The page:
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From Banking and Finance Law Daily, December 22, 2015

JPMorgan agrees to $150M London Whale settlement

By Anne Sherry, J.D.

Following two years of discovery and mediation, JPMorgan and the victims of the London Whale scandal agreed to settle for $150 million, subject to court approval. The securities-fraud class action alleges that Jamie Dimon and Doug Braunstein understated the risks and losses arising from the London Whale’s trading activities (In re JPMorgan Chase & Co. Securities Litigation, December 18, 2015).

According to the allegations, a London-based trader in JPMorgan’s Chief Investment Office, rather than managing risks through hedging, conducted proprietary trading in a synthetic credit portfolio (SCP). When the size of the SCP positions triggered JPMorgan’s value at risk (VaR) limit, Dimon both temporarily increased the bank’s VaR limit and changed the model to instantly cut the VaR in half. After hedge funds and the media began to pick up on the resulting distortion in certain derivatives markets, Dimon, Braunstein, and CIO Ina Drew allegedly undertook a calculated public-relations strategy to comfort investors.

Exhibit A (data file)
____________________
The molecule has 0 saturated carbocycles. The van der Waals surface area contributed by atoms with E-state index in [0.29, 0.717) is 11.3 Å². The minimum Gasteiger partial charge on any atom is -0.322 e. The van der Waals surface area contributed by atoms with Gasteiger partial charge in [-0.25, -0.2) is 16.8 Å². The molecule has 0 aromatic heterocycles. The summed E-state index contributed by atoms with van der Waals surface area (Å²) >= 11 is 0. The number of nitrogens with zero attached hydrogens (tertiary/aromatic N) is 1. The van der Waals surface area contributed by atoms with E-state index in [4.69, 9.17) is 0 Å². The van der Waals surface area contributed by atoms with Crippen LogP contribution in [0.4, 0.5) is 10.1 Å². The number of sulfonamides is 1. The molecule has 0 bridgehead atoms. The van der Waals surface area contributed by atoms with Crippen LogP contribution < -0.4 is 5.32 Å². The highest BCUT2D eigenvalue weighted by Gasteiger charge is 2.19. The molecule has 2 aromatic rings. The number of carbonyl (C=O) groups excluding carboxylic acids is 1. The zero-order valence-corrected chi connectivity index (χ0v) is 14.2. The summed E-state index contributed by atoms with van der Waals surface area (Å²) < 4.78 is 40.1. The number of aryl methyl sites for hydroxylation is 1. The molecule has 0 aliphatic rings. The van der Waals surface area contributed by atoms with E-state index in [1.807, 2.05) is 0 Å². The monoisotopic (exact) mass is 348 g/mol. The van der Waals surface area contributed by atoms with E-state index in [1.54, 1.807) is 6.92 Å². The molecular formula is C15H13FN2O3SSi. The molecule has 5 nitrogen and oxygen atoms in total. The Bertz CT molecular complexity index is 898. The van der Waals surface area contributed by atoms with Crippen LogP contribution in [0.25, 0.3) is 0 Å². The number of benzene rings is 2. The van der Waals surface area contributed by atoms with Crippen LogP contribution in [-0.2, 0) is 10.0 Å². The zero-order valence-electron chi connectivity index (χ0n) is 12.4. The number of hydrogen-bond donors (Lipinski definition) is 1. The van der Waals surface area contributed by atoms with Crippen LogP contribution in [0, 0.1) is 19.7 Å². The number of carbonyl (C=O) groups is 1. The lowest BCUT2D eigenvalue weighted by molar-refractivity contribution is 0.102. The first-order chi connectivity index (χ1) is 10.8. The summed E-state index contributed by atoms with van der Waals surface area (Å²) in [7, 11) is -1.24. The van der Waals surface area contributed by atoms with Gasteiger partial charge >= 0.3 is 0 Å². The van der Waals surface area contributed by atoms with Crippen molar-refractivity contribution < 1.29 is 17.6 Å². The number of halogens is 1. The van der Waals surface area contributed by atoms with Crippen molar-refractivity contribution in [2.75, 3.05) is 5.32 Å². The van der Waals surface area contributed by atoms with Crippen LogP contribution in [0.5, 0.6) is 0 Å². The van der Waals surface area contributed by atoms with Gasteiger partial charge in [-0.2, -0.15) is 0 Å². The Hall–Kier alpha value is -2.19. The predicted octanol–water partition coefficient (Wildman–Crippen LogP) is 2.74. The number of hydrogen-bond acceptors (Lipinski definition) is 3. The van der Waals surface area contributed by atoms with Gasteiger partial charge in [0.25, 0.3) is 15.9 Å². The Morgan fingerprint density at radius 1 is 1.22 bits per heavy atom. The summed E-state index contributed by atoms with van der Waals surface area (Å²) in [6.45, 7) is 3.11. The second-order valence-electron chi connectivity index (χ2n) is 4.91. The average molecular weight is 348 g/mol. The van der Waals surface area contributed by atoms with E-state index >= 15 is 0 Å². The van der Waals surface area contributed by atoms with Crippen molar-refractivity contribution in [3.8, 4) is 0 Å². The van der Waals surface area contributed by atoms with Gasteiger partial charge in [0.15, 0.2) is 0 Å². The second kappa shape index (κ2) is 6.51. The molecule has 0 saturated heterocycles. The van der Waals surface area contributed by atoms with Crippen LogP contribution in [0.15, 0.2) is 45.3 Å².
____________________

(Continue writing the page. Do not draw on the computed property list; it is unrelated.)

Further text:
In May 2012, Dimon revealed the changes to the VaR model and admitted that the SCP had incurred $2 billion in losses and counting. The stock price fell from $40.74 to $32.51 in the following week and a half as the true extent of the losses emerged. One lead plaintiff, the Ohio Public Employees Retirement System, alone lost $2.5 million as a result of the alleged fraud at the bank. In a statement, the state said that all class members, including individuals, will be notified of their class status in the next few weeks.

The proposed plan to allocate the settlement fund takes into account the amounts by which JPMorgan’s stock price was inflated at various points and when an authorized claimant acquired and sold stock. The lead plaintiffs assert that the settlement provides for substantial, immediate monetary benefits and eliminates the risk that further litigation will lead to a smaller recovery or none at all.

The case is No. 12-cv-03852.

Attorneys: Daniel L. Berger (Grant & Eisenhofer P.A.), Salvatore Graziano (Bernstein Litowitz Berger & Grossman LLP), and David Kessler (Kessler Topaz Meltzer & Check LLP) for lead plaintffs and the class. Keith Ketterling (Stoll Stoll Berne Lokting & Shlachter P.C.) for the Oregon Public Employee Retirement Fund.

Companies: JPMorgan Chase & Co.

MainStory: TopStory SecuritiesDerivatives NewYorkNews OhioNews OregonNews

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